The news of the killing of two policemen in New York came as a shock. The killer had expressed anger at the police force in general on his social media and particularly mentioned cases of Michael Brown and Eric Garner as victims of police brutality. And before killing the policemen and shooting himself to death, he reportedly even asked some bystanders to watch what he was going to do.
This kind revenge-based killing is reported at times and seems to target law enforcement personnel who are in some way seen as responsible for some kind of injustice – and that could only be the perception of the vengeful attacker. In an incident last year, a former police officer was arrested for shooting officials he considered responsible for his termination from police force.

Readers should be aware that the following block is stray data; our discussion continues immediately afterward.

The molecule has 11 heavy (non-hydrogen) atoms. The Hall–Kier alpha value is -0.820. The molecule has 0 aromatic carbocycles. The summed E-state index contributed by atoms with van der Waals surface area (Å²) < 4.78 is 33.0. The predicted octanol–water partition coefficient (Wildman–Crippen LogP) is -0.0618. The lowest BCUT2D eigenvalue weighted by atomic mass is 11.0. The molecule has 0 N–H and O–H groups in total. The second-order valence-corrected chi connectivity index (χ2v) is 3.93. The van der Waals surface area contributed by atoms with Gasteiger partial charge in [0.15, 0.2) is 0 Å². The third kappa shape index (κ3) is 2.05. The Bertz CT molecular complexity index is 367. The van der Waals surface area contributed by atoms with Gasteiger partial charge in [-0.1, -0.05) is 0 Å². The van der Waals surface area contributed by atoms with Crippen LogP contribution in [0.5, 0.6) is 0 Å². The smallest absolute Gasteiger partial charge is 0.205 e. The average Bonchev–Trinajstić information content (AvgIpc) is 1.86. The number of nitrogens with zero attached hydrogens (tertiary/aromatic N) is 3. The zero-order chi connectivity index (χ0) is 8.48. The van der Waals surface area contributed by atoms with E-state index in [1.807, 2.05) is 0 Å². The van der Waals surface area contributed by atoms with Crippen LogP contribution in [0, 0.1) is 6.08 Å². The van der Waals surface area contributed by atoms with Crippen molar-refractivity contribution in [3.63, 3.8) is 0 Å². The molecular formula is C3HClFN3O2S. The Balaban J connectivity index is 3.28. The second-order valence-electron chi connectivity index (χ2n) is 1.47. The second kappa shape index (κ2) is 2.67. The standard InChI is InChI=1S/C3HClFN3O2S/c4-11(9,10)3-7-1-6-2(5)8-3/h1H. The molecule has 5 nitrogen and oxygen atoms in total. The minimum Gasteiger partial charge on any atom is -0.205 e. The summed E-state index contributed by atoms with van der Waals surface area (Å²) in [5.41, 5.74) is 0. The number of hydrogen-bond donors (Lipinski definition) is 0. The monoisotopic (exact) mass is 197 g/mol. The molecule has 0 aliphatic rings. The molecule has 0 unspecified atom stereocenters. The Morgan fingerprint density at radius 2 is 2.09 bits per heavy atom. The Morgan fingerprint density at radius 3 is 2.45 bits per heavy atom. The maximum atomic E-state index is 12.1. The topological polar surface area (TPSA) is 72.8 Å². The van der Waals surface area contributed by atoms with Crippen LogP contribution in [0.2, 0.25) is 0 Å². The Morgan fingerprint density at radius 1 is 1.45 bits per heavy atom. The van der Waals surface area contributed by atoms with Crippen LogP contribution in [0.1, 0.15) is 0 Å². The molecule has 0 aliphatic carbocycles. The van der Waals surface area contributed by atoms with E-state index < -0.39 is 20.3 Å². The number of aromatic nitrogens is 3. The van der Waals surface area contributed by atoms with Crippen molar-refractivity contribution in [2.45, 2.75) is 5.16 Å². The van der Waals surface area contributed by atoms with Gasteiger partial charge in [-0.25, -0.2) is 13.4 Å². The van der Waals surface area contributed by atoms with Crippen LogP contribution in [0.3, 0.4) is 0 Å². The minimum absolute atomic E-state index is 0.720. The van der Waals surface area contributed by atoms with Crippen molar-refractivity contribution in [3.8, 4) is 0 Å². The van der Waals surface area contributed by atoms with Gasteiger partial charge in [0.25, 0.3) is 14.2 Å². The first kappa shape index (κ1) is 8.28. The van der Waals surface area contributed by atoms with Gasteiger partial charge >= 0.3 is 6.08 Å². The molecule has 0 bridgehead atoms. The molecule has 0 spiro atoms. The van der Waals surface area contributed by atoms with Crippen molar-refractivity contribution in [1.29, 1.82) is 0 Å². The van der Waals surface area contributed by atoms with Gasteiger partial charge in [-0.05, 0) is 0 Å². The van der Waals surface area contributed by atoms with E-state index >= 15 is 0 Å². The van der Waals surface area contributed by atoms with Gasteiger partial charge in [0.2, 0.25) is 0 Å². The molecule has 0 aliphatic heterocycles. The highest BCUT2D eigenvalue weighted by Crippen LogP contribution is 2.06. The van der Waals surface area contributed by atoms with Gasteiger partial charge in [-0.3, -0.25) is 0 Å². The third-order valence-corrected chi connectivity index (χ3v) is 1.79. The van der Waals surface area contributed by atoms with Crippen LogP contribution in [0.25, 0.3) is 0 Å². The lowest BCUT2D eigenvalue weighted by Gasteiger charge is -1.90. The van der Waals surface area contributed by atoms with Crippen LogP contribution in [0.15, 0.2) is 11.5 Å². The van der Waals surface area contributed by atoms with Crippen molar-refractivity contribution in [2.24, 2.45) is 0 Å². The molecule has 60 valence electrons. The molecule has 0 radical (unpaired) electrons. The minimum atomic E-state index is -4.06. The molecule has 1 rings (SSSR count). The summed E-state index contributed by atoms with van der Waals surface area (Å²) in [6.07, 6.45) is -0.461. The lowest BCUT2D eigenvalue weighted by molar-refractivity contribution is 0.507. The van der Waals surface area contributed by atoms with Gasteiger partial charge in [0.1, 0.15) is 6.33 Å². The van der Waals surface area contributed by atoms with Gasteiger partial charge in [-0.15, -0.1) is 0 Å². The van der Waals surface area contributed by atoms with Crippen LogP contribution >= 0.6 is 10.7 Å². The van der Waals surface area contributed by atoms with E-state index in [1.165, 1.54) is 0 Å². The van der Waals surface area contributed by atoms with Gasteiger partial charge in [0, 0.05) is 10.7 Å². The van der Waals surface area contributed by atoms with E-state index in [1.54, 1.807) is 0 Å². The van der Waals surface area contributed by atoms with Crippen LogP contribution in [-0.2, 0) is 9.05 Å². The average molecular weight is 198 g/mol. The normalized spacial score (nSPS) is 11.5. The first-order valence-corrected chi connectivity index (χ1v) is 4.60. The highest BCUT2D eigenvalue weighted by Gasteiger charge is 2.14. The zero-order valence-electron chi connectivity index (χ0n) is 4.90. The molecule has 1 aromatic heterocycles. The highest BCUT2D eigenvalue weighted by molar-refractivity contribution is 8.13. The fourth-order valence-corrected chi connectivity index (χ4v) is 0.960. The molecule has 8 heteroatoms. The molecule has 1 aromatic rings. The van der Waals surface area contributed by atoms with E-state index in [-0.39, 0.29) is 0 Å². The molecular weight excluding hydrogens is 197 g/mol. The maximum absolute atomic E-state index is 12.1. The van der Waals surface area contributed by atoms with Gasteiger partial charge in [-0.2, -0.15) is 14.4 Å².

Another police officer was killed near Florida’s Tampa Bay area three days ago. The suspect arrested for the crime is a young man who served four years in prison and was afraid that if caught again for violation of probation, he’d find himself again in a “cage”. It was obviously more of fear-based killing than revenge or anger based. But the two emotions, gone wild, boil down to the same effect.
Whether the police on duty shoot and kill rightfully or wrongfully, the violent incidents following appear to indicate that the hurt doesn’t go away easily, at least in some cases, and an emotionally wounded person can turn to violence against the innocent – as in case of the officials shot in the cases mentioned above. Do two wrongs make a right? No, and similarly, killing for killing doesn’t bring peace – only more blood spilt.